Anti-Bullying Week 2019

lisawhelan

Tackling bullying in schools requires a team effort, including everyone from the Senior Leadership Team to Teaching Assistants.

Anti-Bullying Week 2019 takes place from the 11th to the 15th of November, and at Engage, we’re taking this opportunity to let our teachers and support staff know how they can refine their approach to tackling bullying at school. This includes knowing what steps to take if a pupil is being bullied, ensuring your pupils know what to do if they are being bullied, and how to deal with anyone who bullies.

Download the Anti-Bullying Week 2019 Infographic here.

What is bullying?

Any repeated behaviour which is intended to hurt someone either emotionally or physically can be defined as bullying. Though many times it is not clear why a child has been singled out as a target to bully, sometimes bullying is aimed at certain people because of their race, religion, gender, sexual orientation, appearance, or disability.

What are the effects of bullying?

Bullying can make pupils depressed and anxious, causing them to withdraw from the people around them, or act out in anger or aggression in other areas of their life. Bullying can even cause pupils to partake in self-harming behaviours, develop an eating disorder, exacerbate existing mental or physical health problems, or to have thoughts of – or even attempt – suicide.

With these effects of bullying in mind, it is extremely worrying that BullyingUK have found that 81% of young people have experienced name calling, and 50% have been bullied because of their appearance. 68% of young people have said that bullying has had a huge impact on their self esteem, and 70% feel that it has left them angry or aggressive.

What can I do to stop bullying?

What you can do to stop bullying depends on how you are made aware that someone is being bullied. You may either witness an instance of bullying, or be told that bullying (or a pattern of bullying) has taken place. There are also things that teachers and support staff can do to prevent future bullying taking place.

If you witness bullying

  1. Stop the bullying immediately. Stand between the bullied pupil and the one doing the bullying, ensuring you have blocked eye contact. To avoid escalating tension, wait until later to sort out the facts. Talk to the parties involved separately once they are calm.
  2. Don’t send bystanders away. Instead, offer guidance to bystanders by letting them know how they might appropriately intervene or get help if they witness bullying again. Tell them whether you’re disappointed by their inaction, or alternatively, if you see that they tried to help.

If you learn that bullying has taken place

  1. Find out what happened. If a child comes to you to report that they are being bullied, the first thing you need to do to support them is to find out what happened. Is the pupil being bullied because of their race or disability? Was it verbal, physical, or online? If the bullying was physical, for example, you may need to make sure the child does not have any injuries that need to be treated urgently.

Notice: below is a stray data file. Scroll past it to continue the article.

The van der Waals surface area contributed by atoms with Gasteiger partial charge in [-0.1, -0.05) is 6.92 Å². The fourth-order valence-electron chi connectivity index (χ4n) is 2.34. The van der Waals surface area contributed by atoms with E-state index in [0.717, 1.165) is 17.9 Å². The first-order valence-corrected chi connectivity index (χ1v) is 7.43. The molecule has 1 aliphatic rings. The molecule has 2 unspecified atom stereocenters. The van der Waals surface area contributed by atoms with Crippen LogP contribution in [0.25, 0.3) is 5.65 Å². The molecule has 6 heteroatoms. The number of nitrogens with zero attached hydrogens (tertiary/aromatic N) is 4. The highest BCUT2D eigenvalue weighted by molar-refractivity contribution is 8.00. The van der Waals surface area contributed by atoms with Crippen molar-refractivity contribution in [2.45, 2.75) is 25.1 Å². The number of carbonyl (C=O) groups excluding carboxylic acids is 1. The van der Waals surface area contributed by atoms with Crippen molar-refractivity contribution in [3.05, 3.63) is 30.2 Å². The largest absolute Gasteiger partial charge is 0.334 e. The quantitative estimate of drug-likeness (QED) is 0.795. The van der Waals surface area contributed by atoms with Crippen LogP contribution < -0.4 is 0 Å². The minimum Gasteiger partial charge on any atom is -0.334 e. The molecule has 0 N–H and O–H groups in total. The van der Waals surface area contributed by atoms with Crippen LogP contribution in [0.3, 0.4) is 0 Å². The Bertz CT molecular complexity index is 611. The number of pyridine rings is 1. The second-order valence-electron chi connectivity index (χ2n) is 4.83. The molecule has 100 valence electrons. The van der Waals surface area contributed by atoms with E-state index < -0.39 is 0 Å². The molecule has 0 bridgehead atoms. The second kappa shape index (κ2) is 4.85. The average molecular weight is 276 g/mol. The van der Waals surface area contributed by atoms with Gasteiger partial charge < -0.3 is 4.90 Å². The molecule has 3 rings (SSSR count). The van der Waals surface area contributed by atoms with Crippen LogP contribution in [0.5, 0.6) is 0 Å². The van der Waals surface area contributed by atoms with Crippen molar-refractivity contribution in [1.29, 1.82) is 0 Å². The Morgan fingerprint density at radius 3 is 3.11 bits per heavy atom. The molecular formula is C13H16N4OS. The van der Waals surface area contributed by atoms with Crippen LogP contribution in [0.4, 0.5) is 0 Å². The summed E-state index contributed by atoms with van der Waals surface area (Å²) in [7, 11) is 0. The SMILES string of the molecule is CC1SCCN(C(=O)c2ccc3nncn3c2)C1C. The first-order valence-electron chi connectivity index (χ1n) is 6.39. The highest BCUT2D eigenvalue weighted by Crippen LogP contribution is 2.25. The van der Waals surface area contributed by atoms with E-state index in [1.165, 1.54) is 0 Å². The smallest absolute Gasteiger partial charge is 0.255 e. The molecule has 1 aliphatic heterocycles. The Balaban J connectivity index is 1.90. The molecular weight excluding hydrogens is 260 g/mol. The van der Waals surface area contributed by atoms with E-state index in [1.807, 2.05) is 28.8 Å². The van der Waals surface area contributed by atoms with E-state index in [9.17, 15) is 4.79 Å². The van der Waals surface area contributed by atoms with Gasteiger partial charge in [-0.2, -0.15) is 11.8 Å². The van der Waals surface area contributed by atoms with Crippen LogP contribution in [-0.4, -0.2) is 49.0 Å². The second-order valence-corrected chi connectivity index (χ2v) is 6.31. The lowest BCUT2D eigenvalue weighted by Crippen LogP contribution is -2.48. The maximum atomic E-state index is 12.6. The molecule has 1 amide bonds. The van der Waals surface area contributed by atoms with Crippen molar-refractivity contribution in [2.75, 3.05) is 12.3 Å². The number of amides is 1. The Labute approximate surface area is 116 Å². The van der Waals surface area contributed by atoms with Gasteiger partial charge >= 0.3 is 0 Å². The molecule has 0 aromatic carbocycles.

2. Refer to your school’s bullying policy. Consistency in how bullying is tackled throughout the school is paramount to bullying being stopped. Pupils should be aware of the policies concerning their behaviour, and what actions will be taken if they display undesired behaviour.
  3. Listen to the pupil. Above all, in a situation where a pupil has disclosed bullying to you, let them talk to you and ensure you treat them with respect and empathy. Avoid accusations of “telling tales” or trying to “see things from the other side” – there will be time to find out all the facts later.

To prevent bullying

  1. Let pupils be a part of the process. When pupils are involved in the formation and implementation of school policy, they take ownership of the rules and are more likely to follow them and encourage their peers to do the same.
  2. Avoid labels. Don’t label a pupil who has bullied another as “a bully”, as this will instill the label as an identity within the pupil, rather than encouraging them to change and grow.
  3. Make a school-wide conversation. Hold assemblies about bullying, put up posters, and speak to your class(es) about bullying, including how to spot it, and the effects it can have on those who participate, witness, or are on the receiving end of it.

Anti-Bullying Week 2019 at your school

Free resources

Win competitions

The Anti-Bullying Alliance runs a School Staff Award, which encourages pupils to nominate teachers and school staff in England who have gone above and beyond to prevent and respond to bullying and to raise awareness of bullying in school.

The deadline for 2019 was 27th September 2019, but encouraging your school’s pupils to take part before next year’s awareness week will add extra accountability to the staff at your school to pay more attention to bullying throughout the year. (Maybe you’ll win next year!)

Fundraising and awareness

The Anti-Bullying Alliance also run ‘Odd Socks Day’, which is an opportunity to encourage pupils and teachers to express and celebrate their individuality by wearing odd socks. The charity suggests a £1 donation from participants, but state that “the most important thing is the message of Odd Socks Day’.

You can download the Odd Socks Day school pack here.

BullyingUK has launched their #ChooseKindness campaign for this year’s Anti-Bullying Week, asking schoolchildren to “choose kindness” by giving positive words to their fellow pupils. 

Find out more about the Choose Kindness campaign here.

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